Landing a deal on Friday’s episode of “Shark Tank” was easy for the creator of Scholly, a mobile app that helps students find college scholarships.
It was the aftermath that got ugly, with three sharks walking off the set in a nasty squabble over how the deal went down.
On a special episode highlighting small businesses started by college students, Scholly chief executive Christopher Gray — a junior at Drexel University — shared his personal story of having to struggle to afford college. He wasn’t able to apply to certain schools because he couldn’t afford the application fees, he said.
His solution? Diving into research that, he said, helped him land $1.3 million in scholarship offers over the next couple of years.
“Scholly isn’t just a business — it’s my passion,” Gray told the sharks. “I want to help students like myself find money to go to the college of their dreams.”
Using an adaptive matching engine, Scholly lets students input some basic information about themselves, like their home state and grade-point average, then returns a list of scholarships for which they may be eligible.
When Gray said that the app, for iPhone and Android devices, had already sold 92,000 copies at 99 cents each, that’s all Lori Greiner needed to hear. Before Gray even finished his pitch, and while other sharks were still asking questions, the QVC-famous inventor offered the full asking price — $40,000 for 15% of the company.
“I believe in you,” she said. “I believe what you’re doing is good … . I’m not even going to ask you how do we monetize this, but I want you to say yes.”
Daymond John was close behind. After recounting his own memories of watching his mother struggle to make ends meet, he and Lori quickly agreed to go in together on the deal.
That didn’t sit well with Mark Cuban, Kevin O’Leary and Robert Herjavec.
Mark and Robert, both with extensive tech backgrounds, wanted to know what technology would be used to keep the app’s list of thousands of scholarships updated and how the company would scale up from a team that included just two engineers.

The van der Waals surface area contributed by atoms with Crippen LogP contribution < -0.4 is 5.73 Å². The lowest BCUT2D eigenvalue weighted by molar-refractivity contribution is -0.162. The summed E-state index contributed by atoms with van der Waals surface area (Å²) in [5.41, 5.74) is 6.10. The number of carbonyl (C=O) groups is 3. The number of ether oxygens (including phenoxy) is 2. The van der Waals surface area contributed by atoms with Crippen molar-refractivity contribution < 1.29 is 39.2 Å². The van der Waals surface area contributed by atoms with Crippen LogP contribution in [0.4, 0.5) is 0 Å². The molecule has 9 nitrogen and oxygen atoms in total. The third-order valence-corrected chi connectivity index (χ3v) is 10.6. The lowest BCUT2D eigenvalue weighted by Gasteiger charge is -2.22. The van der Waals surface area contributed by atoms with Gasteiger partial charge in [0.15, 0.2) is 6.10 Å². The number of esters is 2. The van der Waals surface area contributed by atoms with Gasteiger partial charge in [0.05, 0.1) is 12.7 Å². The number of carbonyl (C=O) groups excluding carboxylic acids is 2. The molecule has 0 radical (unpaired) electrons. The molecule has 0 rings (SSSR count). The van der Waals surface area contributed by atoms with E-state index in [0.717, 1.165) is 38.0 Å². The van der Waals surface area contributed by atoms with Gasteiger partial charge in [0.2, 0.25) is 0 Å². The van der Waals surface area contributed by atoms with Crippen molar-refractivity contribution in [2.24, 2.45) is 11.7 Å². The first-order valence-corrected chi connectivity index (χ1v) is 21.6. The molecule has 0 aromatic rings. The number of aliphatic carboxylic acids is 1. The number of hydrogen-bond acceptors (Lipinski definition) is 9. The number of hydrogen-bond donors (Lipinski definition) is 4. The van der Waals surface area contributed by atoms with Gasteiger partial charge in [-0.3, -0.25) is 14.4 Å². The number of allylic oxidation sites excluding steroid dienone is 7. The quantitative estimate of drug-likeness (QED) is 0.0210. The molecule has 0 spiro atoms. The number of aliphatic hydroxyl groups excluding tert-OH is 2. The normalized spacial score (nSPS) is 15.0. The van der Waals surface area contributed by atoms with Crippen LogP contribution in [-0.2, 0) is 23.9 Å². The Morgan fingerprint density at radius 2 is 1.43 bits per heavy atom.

But before they got their answers, Gray said “yes,” and it was hugging time with Lori and Daymond.
That led the others, who clearly were interested, to get all snarly. Robert accused Lori of making an offer based on emotion, not business acumen.
“You know, when I had nothing and couldn’t rub two pennies together, you know what I really hated?” he said. “I hated when people wanted to give me a break because they felt bad for me.”
Kevin got ornery because he couldn’t get his own answers due to the quick offer.
Gray “couldn’t even talk because you had to force $40,000 down his throat like a goose for paté’,” he said, in what may have been the show’s first livestock-related insult.
It was all too much for Robert (who in the past, it should be noted, has taken some jabs himself for buying into companies based on emotion).
“You know what? You’re really pissing me off right now,” he told Lori. “I’m going to say something rude to you, and I don’t want to say something rude to you so I’m just going to go.”
Soon after, Mark and Kevin followed, leaving the set to the victors.
“Yes, we’re the Shark Tank, not the charity tank,” Lori said. “But sometimes there’s a point to being compassionate and caring about things that matter.”
For his part, Daymond didn’t seem too heartbroken over the sour grapes either.
“I love it,” he said as the credits rolled.